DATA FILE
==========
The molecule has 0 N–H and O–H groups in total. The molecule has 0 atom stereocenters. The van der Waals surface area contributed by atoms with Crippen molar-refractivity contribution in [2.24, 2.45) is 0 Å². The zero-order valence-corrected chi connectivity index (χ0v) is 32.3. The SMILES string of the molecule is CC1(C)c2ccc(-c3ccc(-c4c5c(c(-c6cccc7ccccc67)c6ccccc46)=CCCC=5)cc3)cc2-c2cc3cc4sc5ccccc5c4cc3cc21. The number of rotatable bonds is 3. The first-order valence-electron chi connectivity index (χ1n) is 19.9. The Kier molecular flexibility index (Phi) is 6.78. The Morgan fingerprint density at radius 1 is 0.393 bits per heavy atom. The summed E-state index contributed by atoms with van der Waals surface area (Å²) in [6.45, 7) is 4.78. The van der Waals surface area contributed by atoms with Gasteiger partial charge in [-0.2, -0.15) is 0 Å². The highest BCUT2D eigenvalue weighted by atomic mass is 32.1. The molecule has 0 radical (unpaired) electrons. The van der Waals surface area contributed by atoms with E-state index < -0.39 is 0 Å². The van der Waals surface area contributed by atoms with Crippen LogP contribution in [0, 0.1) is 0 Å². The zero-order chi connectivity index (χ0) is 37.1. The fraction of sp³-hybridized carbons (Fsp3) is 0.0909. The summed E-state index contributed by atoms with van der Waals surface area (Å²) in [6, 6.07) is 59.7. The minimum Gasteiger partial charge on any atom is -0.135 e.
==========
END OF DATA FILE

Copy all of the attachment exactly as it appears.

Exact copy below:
The molecule has 0 N–H and O–H groups in total. The molecule has 0 atom stereocenters. The van der Waals surface area contributed by atoms with Crippen molar-refractivity contribution in [2.24, 2.45) is 0 Å². The zero-order valence-corrected chi connectivity index (χ0v) is 32.3. The SMILES string of the molecule is CC1(C)c2ccc(-c3ccc(-c4c5c(c(-c6cccc7ccccc67)c6ccccc46)=CCCC=5)cc3)cc2-c2cc3cc4sc5ccccc5c4cc3cc21. The number of rotatable bonds is 3. The first-order valence-electron chi connectivity index (χ1n) is 19.9. The Kier molecular flexibility index (Phi) is 6.78. The Morgan fingerprint density at radius 1 is 0.393 bits per heavy atom. The summed E-state index contributed by atoms with van der Waals surface area (Å²) in [6.45, 7) is 4.78. The van der Waals surface area contributed by atoms with Gasteiger partial charge in [-0.2, -0.15) is 0 Å². The highest BCUT2D eigenvalue weighted by atomic mass is 32.1. The molecule has 0 radical (unpaired) electrons. The van der Waals surface area contributed by atoms with E-state index < -0.39 is 0 Å². The van der Waals surface area contributed by atoms with Crippen LogP contribution in [0, 0.1) is 0 Å². The zero-order chi connectivity index (χ0) is 37.1. The fraction of sp³-hybridized carbons (Fsp3) is 0.0909. The summed E-state index contributed by atoms with van der Waals surface area (Å²) in [6, 6.07) is 59.7. The minimum Gasteiger partial charge on any atom is -0.135 e.